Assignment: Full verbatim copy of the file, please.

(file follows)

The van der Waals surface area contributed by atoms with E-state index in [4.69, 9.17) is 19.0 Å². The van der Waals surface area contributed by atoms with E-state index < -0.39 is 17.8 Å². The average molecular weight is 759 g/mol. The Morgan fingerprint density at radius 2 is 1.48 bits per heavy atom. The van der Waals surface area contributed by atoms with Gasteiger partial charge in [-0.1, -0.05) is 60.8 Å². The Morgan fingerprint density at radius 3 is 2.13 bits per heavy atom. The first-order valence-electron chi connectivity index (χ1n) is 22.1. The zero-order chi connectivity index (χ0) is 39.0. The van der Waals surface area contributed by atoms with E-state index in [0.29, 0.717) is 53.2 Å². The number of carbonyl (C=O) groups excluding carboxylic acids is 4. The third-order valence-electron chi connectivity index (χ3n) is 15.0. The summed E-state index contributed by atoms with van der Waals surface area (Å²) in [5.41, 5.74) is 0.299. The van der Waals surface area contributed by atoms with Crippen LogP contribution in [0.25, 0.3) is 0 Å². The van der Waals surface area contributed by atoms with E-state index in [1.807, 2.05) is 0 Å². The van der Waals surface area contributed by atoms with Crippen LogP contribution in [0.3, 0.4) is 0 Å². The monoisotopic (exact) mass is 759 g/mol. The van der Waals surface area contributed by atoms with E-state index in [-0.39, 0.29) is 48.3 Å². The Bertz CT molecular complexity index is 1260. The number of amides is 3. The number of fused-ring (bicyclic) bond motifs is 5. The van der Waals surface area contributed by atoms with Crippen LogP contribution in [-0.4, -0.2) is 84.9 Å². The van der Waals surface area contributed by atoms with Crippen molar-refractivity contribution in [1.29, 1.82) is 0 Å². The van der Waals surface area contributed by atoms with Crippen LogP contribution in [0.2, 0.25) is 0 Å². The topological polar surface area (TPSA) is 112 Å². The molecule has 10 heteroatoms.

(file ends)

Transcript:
The van der Waals surface area contributed by atoms with E-state index in [4.69, 9.17) is 19.0 Å². The van der Waals surface area contributed by atoms with E-state index < -0.39 is 17.8 Å². The average molecular weight is 759 g/mol. The Morgan fingerprint density at radius 2 is 1.48 bits per heavy atom. The van der Waals surface area contributed by atoms with Gasteiger partial charge in [-0.1, -0.05) is 60.8 Å². The Morgan fingerprint density at radius 3 is 2.13 bits per heavy atom. The first-order valence-electron chi connectivity index (χ1n) is 22.1. The zero-order chi connectivity index (χ0) is 39.0. The van der Waals surface area contributed by atoms with E-state index in [0.29, 0.717) is 53.2 Å². The number of carbonyl (C=O) groups excluding carboxylic acids is 4. The third-order valence-electron chi connectivity index (χ3n) is 15.0. The summed E-state index contributed by atoms with van der Waals surface area (Å²) in [5.41, 5.74) is 0.299. The van der Waals surface area contributed by atoms with Crippen LogP contribution in [0.25, 0.3) is 0 Å². The van der Waals surface area contributed by atoms with E-state index in [1.807, 2.05) is 0 Å². The van der Waals surface area contributed by atoms with Crippen LogP contribution in [0.3, 0.4) is 0 Å². The monoisotopic (exact) mass is 759 g/mol. The van der Waals surface area contributed by atoms with E-state index in [-0.39, 0.29) is 48.3 Å². The Bertz CT molecular complexity index is 1260. The number of amides is 3. The number of fused-ring (bicyclic) bond motifs is 5. The van der Waals surface area contributed by atoms with Crippen LogP contribution in [-0.4, -0.2) is 84.9 Å². The van der Waals surface area contributed by atoms with Crippen molar-refractivity contribution in [1.29, 1.82) is 0 Å². The van der Waals surface area contributed by atoms with Crippen LogP contribution in [0.2, 0.25) is 0 Å². The topological polar surface area (TPSA) is 112 Å². The molecule has 10 heteroatoms.